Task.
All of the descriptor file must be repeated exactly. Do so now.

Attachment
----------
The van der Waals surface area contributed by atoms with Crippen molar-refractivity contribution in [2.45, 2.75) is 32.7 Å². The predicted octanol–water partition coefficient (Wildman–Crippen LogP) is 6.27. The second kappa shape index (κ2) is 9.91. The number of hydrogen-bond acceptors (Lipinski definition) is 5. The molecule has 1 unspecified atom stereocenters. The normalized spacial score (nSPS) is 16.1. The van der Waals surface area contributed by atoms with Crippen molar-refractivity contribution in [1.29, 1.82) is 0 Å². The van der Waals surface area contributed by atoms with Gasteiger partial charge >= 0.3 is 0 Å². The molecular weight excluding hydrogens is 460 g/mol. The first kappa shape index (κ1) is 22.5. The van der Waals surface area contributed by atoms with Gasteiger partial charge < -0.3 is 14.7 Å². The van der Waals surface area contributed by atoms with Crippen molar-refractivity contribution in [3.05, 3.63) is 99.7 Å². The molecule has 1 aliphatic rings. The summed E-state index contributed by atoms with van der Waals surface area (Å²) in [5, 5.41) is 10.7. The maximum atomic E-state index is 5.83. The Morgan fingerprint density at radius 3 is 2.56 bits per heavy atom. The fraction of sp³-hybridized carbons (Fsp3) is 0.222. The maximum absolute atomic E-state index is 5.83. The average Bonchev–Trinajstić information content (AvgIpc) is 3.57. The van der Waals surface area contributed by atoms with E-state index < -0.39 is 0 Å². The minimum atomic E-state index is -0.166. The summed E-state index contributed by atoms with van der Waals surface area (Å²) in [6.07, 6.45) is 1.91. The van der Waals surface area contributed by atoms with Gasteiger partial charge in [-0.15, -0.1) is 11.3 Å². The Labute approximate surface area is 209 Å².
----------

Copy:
The van der Waals surface area contributed by atoms with Crippen molar-refractivity contribution in [2.45, 2.75) is 32.7 Å². The predicted octanol–water partition coefficient (Wildman–Crippen LogP) is 6.27. The second kappa shape index (κ2) is 9.91. The number of hydrogen-bond acceptors (Lipinski definition) is 5. The molecule has 1 unspecified atom stereocenters. The normalized spacial score (nSPS) is 16.1. The van der Waals surface area contributed by atoms with Crippen molar-refractivity contribution in [1.29, 1.82) is 0 Å². The van der Waals surface area contributed by atoms with Gasteiger partial charge >= 0.3 is 0 Å². The molecular weight excluding hydrogens is 460 g/mol. The first kappa shape index (κ1) is 22.5. The van der Waals surface area contributed by atoms with Gasteiger partial charge < -0.3 is 14.7 Å². The van der Waals surface area contributed by atoms with Crippen molar-refractivity contribution in [3.05, 3.63) is 99.7 Å². The molecule has 1 aliphatic rings. The summed E-state index contributed by atoms with van der Waals surface area (Å²) in [5, 5.41) is 10.7. The maximum atomic E-state index is 5.83. The Morgan fingerprint density at radius 3 is 2.56 bits per heavy atom. The fraction of sp³-hybridized carbons (Fsp3) is 0.222. The maximum absolute atomic E-state index is 5.83. The average Bonchev–Trinajstić information content (AvgIpc) is 3.57. The van der Waals surface area contributed by atoms with E-state index < -0.39 is 0 Å². The minimum atomic E-state index is -0.166. The summed E-state index contributed by atoms with van der Waals surface area (Å²) in [6.07, 6.45) is 1.91. The van der Waals surface area contributed by atoms with Gasteiger partial charge in [-0.15, -0.1) is 11.3 Å². The Labute approximate surface area is 209 Å².